Many moons ago, a website’s content and code lived together in static HTML files. However, this setup made it difficult for webmasters to update content or tweak design elements on the fly.
The issue was overcome by separating the editor interface and the design template system, allowing webmasters to publish content and update templates as and when they wish. This is the process we are used to today when using a content management system.
But it’s not all plain sailing; content management systems have a number of constraints, particularly when it comes to workflows and content migration.
As a result, decoupled architecture is rising in popularity. ‘Decoupled’ refers to the front-end of the content management system being separated from the back-end. This means that the focus is on storing and delivering content and providing the tools necessary to create and organise it, allowing for greater freedom and flexibility, simplified workflows and cross-platform publishing with no restrictions.
This approach gives developers more room to innovate, makes it easier for publishers to edit and distribute content and helps site owners futureproof their platforms by allowing for refreshes that don’t require re-implementation of the entire setup.
From a technical standpoint, a decoupled content management system is comprised of:
- A database where content is stored
- A publisher interface that allows editors to create and manage content
- A delivery front-end that connects to the back-end via an API
The ‘head’ of the system, the website itself, is separated from the body, leaving the back-end to store content. Now, teams can work on the visual front-end in the way you want, whilst content is delivered via an API.
Think of the API as a direct line between the two systems: when content is created in the back-end, it is pushed through an API and published in the front-end. With a decoupled CMS, it is a case of write once, publish anywhere.
What could a decoupled CMS do for your business?
Perhaps the biggest criticism of content management systems is the somewhat rigid workflow imposed on editors.
You may need to publish content in a certain way or in a certain place, but you’re forced to bend your process to keep in line with the system you use. Sound familiar?
With a decoupled CMS, you can support more complex workflows, allowing you to deliver content on your terms across multiple platforms and channels.
The benefits of decoupled architecture include:
- A truly future-proof solution: A big bugbear with content management systems is migrating content after a redesign, particularly for sites with hundreds of pages. A decoupled CMS gives you greater freedom, allowing you to bypass lengthy migration processes.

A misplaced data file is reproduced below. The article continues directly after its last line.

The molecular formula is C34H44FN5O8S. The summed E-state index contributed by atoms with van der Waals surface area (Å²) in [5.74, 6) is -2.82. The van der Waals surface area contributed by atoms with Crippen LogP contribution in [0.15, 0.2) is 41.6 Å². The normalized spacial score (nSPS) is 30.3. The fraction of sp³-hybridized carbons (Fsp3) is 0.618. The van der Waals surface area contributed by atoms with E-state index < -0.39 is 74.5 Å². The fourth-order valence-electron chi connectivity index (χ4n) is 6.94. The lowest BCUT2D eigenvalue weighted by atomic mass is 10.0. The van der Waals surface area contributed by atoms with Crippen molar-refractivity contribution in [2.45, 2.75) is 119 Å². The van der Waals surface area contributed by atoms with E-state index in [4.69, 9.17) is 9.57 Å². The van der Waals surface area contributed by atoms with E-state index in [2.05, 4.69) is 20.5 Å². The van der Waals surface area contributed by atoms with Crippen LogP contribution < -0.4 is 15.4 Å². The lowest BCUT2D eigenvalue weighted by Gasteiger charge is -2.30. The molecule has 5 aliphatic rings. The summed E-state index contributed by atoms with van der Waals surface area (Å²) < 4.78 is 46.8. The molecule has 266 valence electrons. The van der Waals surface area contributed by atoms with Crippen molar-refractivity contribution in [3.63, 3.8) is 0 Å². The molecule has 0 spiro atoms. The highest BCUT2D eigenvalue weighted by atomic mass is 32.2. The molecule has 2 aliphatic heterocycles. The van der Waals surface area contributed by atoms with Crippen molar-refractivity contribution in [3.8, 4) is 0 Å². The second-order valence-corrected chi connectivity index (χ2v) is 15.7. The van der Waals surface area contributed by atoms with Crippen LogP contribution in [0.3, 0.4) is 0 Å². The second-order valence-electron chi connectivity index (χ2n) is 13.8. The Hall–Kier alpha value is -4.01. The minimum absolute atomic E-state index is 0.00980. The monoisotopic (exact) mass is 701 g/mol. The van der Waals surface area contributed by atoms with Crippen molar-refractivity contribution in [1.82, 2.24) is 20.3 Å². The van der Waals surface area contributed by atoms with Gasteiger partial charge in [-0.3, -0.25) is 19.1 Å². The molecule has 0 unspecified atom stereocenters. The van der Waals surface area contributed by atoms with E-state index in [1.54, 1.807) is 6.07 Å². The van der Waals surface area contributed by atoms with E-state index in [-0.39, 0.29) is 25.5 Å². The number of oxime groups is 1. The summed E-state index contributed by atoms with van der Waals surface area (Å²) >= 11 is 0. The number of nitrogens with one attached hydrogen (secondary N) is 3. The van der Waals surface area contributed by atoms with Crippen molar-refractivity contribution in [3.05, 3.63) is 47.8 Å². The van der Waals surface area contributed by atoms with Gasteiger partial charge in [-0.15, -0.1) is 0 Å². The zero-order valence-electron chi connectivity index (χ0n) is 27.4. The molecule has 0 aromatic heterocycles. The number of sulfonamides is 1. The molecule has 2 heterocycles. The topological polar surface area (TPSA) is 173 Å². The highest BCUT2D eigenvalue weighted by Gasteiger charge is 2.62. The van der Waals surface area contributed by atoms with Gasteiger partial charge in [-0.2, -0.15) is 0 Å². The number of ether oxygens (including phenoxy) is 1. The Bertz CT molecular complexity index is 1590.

- The need for speed: A decoupled CMS eliminates bulk and removes the barriers behind publishing. In addition to improving efficiency, there is also potential for streamlining the front-end, resulting in a more agile website.
- Simplified cross-platform publishing: Decoupling gives you the option to scale and publish content and display it how you like.
- Flexible workflows: You can side-step the restrictions some systems place on developers and provide more freedom for those working behind the scenes. This way, editors can focus on what they’re good at: making sure your online reach is as broad as possible.
- Keep everything in order: Code complexity is isolated within two components. Each can be as simple or complex as is needed without impacting the other.
- Security first: A decoupled CMS is inherently more secure due to the separation of the back-end and front-end.
Looking to the future
Decoupled content management systems are a new concept, but we expect to see this approach become a sought-after service in the years ahead.
In fact, WordPress, Joomla and Drupal (arguably three of the largest CMS providers) have introduced support for decoupled architecture out of the box.
When it comes to content management, there is no one-size-fits-all approach, but it is safe to say that a decoupled CMS is an excellent choice for organisations that view Content as a Service (CaaS).
For example, an organisation that relies heavily upon news or support information would benefit greatly from a decoupled CMS, making their content available across multiple platforms at the click of a button.
It is also an excellent approach for those that have specific front-end needs, e.g. where traditional templates are too restrictive. Decoupling makes it easy for designers and developers to build the front-end they want and integrate content later.
And if your digital strategy relies heavily upon apps, or displaying content on unconventional devices, such as digital kiosks, the decoupled approach would be an ideal choice.
With that said, organisations with multiple websites, teams and audiences should be looking to consolidate their digital environments, welcoming scalable, decoupled architecture. Crucially, a decoupled CMS will adapt to your needs, so you won’t find yourself stuck with limited technology that hinders plans to innovate.
In summary, a decoupled CMS allows for more freedom for cross-platform publishing, creating an improved user experience for editors, designers, and developers and helping to create stronger products for your users.